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Chancellor will create a crisis for the self-employed if he rolls out 'disastrous' IR35 tax regulation - IPSE

Chancellor will create a crisis for the self-employed if he rolls out 'disastrous' IR35 tax regulation - IPSE

Chris Bryce, CEO | IPSE

4 min read Partner content

Chris Bryce, CEO of IPSE, urges MPs to stop a ‘disastrous’ policy decision that will ‘unfairly punish’ one of the most productive sectors of our workforce.

Right now, the self-employed, one of the fastest growing and most productive sectors of the UK workforce, are facing a crisis. It is not an inevitable crisis – the result of unstoppable market forces or technological change: it is caused by Government policy.  

In the run-up to the Autumn Budget, reports are circulating across the media that the Chancellor is planning to punish the self-employed with an extension of the disastrous changes to IR35 tax regulations from the public sector to the private sector. First introduced to stamp out ‘disguised employment’, in practice IR35 regulations have caused many self-employed people to be unfairly taxed like employees – without any of the benefits.  

The changes to IR35 – rolled out in the public sector in April – essentially shift responsibility for determining IR35 status from the self-employed themselves to their clients. And because determining status is notoriously difficult, many public sector bodies have simply put all their contractors under IR35, doing serious damage to thousands of self-employed people and causing them to leave the public sector in droves. Extending these changes to the private sector would constitute a genuine crisis for the UK’s self-employed.

At IPSE, we are dismayed that the Government would even consider such a move. The self-employed already justifiably feel they are under sustained attack from the Government. As well as the changes to IR35 in the public sector, they have endured the introduction of dividends taxes and an attempted NICs hike. And as recently as a week ago, the Government announced it would delay the promised scrapping of Class 2 NICs, a move that will cost every self-employed person £150.

Now, whenever we survey our members, they consistently say their confidence is dropping and that Government policy is one of the biggest threats to their business success. If the Government extends the changes to IR35 to the private sector now, it would be yet another blow to the self-employed and clear confirmation that it is determined to attack one of the UK economy’s greatest assets.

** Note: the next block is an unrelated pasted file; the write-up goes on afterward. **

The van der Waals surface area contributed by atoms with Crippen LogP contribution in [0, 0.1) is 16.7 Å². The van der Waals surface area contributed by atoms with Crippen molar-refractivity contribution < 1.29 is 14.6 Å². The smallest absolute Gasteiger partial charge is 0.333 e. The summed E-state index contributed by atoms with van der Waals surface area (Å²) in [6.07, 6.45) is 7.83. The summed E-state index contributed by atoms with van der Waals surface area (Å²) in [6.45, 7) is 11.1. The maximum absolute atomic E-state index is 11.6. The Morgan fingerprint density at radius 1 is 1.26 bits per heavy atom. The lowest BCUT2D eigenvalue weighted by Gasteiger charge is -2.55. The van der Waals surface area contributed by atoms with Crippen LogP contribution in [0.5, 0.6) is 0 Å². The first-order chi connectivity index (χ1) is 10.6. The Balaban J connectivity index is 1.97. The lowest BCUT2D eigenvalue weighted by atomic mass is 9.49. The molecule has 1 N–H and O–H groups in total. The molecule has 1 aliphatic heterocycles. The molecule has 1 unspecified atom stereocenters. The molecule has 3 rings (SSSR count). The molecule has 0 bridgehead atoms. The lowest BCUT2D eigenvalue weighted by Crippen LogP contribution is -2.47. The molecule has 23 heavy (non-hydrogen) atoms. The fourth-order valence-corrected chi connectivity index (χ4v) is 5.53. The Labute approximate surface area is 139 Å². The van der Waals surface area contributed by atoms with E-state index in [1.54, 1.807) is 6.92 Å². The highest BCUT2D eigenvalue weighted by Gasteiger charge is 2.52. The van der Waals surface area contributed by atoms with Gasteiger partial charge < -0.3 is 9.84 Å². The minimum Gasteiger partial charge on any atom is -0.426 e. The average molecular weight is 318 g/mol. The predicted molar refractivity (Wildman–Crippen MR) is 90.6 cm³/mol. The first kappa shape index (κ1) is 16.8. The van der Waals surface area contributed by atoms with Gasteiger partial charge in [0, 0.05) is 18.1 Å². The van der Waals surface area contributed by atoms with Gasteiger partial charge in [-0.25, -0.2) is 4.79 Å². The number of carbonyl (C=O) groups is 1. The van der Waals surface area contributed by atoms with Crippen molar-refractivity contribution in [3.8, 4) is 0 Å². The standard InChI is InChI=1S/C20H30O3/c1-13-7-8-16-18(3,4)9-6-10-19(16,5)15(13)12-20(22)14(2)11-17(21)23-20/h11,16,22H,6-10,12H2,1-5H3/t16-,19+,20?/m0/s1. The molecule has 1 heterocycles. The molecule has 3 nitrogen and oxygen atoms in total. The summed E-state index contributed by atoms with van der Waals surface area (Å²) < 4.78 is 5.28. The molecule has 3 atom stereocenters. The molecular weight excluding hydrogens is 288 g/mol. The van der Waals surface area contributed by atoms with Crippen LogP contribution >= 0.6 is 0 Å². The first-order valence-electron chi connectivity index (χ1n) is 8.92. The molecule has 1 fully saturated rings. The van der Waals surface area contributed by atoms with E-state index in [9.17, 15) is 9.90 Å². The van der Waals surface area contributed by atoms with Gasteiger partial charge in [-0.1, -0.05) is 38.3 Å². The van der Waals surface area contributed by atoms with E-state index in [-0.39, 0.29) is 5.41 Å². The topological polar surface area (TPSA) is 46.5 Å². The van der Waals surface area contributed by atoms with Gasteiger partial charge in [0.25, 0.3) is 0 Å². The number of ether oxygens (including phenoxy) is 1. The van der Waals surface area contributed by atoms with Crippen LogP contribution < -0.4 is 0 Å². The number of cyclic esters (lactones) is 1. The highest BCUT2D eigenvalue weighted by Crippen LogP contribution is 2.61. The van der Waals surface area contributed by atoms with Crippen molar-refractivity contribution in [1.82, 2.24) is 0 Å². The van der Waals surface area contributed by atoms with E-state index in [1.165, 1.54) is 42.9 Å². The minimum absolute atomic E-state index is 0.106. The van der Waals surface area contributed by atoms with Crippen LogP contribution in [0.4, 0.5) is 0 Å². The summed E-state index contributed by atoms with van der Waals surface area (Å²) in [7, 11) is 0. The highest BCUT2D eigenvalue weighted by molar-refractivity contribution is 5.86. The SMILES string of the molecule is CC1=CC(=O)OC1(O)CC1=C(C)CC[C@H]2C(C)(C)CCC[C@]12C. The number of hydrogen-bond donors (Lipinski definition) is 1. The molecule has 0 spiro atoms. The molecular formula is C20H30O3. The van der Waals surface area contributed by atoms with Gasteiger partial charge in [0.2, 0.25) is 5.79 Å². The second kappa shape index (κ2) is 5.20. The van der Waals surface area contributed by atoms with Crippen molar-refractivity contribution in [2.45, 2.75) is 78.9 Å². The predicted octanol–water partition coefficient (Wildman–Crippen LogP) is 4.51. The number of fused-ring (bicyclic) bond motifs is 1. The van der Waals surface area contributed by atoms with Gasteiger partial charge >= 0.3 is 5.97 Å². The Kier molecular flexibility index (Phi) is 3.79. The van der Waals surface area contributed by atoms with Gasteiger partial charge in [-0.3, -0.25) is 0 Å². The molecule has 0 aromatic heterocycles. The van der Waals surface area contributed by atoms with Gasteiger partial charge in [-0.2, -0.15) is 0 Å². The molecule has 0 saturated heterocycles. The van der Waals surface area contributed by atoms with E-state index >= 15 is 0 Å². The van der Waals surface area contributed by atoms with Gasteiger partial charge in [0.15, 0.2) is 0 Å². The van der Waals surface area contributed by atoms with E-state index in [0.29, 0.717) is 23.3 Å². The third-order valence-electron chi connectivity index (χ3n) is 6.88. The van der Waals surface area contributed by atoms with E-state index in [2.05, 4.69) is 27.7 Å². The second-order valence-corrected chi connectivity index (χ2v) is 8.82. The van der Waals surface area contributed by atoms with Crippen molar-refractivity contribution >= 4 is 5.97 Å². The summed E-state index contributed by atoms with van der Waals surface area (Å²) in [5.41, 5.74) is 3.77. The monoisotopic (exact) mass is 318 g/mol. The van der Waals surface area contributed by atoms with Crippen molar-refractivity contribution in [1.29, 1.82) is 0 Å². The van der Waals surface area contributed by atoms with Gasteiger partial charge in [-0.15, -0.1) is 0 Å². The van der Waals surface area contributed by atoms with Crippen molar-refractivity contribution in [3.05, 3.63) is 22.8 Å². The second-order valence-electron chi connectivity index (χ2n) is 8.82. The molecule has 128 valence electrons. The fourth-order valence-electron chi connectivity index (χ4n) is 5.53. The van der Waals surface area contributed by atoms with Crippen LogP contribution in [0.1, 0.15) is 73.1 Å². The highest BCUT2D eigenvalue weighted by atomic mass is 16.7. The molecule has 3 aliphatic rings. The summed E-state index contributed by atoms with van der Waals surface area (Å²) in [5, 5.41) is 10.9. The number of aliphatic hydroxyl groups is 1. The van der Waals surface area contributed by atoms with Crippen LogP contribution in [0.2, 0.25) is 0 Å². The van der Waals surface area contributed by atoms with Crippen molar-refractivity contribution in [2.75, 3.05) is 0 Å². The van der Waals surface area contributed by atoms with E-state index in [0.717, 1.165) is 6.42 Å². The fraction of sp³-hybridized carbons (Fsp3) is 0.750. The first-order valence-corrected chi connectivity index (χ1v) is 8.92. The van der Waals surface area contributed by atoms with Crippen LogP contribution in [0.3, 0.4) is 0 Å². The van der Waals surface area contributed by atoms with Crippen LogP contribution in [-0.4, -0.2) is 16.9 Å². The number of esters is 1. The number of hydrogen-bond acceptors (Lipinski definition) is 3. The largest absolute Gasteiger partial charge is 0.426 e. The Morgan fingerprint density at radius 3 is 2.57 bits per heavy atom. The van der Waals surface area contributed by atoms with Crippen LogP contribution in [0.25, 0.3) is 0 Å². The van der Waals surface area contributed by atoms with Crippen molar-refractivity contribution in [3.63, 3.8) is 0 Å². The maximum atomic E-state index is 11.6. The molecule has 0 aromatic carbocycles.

Not only would such a move unfairly punish one of the most dynamic and productive sectors of our workforce, who contributed £255bn to the economy last year alone; by harming them it would also impair the flexibility of our labour market. This seems unwise to say the least when our flexible labour market is one of our greatest competitive advantages: surely, as we prepare for Brexit, we should be promoting this asset not stifling it.  

Perhaps worst of all, extending the IR35 changes to the private sector would almost certainly not achieve the Government’s professed aim: tackling disguised self-employment. If the Government was serious about tackling this problem, it would introduce a statutory definition of self-employment to clear the confusion about employment status once and for all.

IPSE warned about the damage the changes to IR35 would do in the public sector. Six months on, we have been proved right. Already, for example, there has been a mass flight of freelancers from the NHS, and numerous TfL projects have stalled because contractors are leaving en masse in response to heavy-handed, blanket inside-IR35 judgements. These changes should now be scrapped and sense restored.

We hope that after the dire effects of the changes on the public sector, this time the Government will heed our warnings about the private sector. The UK’s flexible labour market will be more important than ever to our economic success after 2019, and we cannot afford to have it stymied and suffocated with further punishing IR35 changes.

That is why we have called on the Chancellor to support this vital part of the economy, not undermine it. Many MPs will already have been contacted by their constituents: please heed their warnings and make sure the Chancellor is aware of the grievous risks of this policy. Contact him now to back IPSE and help support the UK’s 4.85 million self-employed strivers.

Chris Bryce is the CEO of IPSE, the Association of Independent Professionals and the Self-Employed


Ahead of the Budget, Conservative MP Bob Blackman urges the Chancellor to take note of the Taylor Review recommendations on how best to support the self-employed​. Read his full comments here

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